William Holman Hunt’s “Godiva” painting portrays the heroine preparing for her ride to lift taxes on behalf of her subjects. The classical form depicted in this painting demonstrates Hunt’s attention to detail and symbolism, which is a common feature in Pre-Raphaelite Brotherhood works. Hunt founded this movement, known for its unconventional depictions of religious themes.
Hunt’s artistic skill is evident in his other paintings such as “The Scapegoat,” an unconventional religious painting exhibited at the Royal Academy. In addition, he created allegorical paintings like “The Light of the World” and offered new twists on traditional stories in his work titled “The Awakening Conscience.”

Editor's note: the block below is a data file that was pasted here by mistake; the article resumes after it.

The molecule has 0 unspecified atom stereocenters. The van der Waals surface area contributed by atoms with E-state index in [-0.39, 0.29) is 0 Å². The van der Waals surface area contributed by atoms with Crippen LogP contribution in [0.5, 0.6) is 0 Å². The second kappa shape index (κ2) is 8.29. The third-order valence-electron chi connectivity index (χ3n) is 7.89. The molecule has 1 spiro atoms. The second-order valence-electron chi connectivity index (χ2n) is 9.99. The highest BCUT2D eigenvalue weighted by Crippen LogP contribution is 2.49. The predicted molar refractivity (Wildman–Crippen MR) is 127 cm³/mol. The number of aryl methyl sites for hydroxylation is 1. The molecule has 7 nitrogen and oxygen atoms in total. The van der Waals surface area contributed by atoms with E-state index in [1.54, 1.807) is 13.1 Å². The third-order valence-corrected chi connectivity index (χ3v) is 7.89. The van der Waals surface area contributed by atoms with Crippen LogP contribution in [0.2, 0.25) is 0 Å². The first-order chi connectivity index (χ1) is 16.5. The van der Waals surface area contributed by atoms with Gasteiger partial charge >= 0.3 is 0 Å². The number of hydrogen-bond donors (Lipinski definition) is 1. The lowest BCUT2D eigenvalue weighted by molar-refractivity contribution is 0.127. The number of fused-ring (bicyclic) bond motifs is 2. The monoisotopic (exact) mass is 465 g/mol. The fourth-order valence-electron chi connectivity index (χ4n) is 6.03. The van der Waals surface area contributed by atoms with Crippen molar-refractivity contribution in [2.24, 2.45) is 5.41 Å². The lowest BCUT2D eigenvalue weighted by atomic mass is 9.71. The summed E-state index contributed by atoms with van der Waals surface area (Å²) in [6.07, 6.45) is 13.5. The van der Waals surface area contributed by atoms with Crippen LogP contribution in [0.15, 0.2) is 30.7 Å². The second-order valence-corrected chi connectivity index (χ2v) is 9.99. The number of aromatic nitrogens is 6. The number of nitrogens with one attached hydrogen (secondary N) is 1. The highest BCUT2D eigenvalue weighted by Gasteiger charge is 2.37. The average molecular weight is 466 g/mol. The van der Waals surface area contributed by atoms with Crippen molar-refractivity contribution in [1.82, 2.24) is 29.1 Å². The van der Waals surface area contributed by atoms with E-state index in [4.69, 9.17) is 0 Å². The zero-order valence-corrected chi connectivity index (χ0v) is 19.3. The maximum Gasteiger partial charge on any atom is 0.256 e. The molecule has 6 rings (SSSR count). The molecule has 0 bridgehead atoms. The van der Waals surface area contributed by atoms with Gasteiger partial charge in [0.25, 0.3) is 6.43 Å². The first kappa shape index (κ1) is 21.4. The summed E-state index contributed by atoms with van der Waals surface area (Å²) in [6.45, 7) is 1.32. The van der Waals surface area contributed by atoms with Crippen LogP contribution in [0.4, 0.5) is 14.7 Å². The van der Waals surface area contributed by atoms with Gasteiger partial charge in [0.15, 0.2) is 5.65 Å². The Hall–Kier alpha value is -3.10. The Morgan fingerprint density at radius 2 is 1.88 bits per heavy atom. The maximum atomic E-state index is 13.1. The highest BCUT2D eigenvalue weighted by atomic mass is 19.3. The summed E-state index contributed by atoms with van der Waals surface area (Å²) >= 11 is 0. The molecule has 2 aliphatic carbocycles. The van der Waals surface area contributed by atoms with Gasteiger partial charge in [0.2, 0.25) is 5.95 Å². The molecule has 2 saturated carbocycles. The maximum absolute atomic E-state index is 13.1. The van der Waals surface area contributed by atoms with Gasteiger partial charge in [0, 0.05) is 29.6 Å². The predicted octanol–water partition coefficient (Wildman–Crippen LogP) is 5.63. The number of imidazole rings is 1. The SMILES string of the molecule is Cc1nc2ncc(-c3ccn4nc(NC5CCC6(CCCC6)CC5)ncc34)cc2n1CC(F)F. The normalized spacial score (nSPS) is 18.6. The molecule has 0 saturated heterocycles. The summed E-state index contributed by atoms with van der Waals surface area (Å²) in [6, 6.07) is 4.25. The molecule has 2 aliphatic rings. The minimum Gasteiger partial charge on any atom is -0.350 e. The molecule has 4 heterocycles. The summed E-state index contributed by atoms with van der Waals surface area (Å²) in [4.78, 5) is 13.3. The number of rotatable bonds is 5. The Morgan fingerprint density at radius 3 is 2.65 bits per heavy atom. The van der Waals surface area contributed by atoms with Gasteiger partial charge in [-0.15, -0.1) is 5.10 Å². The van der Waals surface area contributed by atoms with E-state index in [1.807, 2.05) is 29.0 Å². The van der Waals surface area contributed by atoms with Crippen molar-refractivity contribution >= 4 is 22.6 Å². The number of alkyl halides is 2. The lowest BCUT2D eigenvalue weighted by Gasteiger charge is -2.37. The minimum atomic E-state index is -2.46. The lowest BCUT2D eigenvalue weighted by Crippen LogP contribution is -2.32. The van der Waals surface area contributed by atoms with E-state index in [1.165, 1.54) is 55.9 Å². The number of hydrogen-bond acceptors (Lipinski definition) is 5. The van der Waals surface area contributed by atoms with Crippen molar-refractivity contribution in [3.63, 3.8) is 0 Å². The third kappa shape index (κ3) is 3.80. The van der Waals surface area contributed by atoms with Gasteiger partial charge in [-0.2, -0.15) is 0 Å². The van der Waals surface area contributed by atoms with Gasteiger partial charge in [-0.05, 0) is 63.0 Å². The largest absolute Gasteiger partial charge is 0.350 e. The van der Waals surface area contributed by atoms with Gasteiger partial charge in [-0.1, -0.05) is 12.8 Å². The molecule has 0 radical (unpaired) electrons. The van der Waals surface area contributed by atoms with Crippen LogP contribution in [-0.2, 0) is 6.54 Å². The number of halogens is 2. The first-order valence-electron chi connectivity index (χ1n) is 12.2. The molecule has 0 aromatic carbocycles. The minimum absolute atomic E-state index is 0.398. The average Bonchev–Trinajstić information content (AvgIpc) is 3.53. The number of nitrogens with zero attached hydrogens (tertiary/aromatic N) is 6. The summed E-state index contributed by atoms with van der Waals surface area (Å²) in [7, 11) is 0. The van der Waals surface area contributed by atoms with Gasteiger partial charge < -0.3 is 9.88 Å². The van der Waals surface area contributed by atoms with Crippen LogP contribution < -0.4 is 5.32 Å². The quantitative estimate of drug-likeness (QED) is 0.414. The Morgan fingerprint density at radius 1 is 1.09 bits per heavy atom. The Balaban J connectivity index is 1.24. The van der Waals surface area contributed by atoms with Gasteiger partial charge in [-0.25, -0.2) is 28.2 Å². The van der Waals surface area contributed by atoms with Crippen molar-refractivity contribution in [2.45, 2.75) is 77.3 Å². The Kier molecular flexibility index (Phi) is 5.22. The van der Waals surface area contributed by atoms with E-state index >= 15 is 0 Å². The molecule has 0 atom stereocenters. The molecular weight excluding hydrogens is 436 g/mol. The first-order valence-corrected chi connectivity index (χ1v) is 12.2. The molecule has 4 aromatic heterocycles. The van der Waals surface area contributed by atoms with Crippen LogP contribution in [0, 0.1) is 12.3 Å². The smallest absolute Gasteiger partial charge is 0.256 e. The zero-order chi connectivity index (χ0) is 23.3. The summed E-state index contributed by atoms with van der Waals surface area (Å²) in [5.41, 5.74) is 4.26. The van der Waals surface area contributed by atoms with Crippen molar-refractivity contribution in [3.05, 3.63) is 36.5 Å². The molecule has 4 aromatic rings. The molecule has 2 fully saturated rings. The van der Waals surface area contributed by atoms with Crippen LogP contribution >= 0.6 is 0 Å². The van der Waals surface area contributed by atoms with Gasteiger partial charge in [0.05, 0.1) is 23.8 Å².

Among Hunt’s most ethnographically accurate pieces is “The Finding of the Saviour in the Temple,” a faithful representation of a traditional subject with incredible detail. His reputation as an illustrator is undeniable; he designed Tennyson’s “Lady of Shalott” and other works before delving into oil painting. However, Victorians had conflicting opinions regarding nudity portrayed in artwork during this period.
Lastly, it is worth noting that Hunt traveled to Jerusalem to seek inspiration for his artworks back home.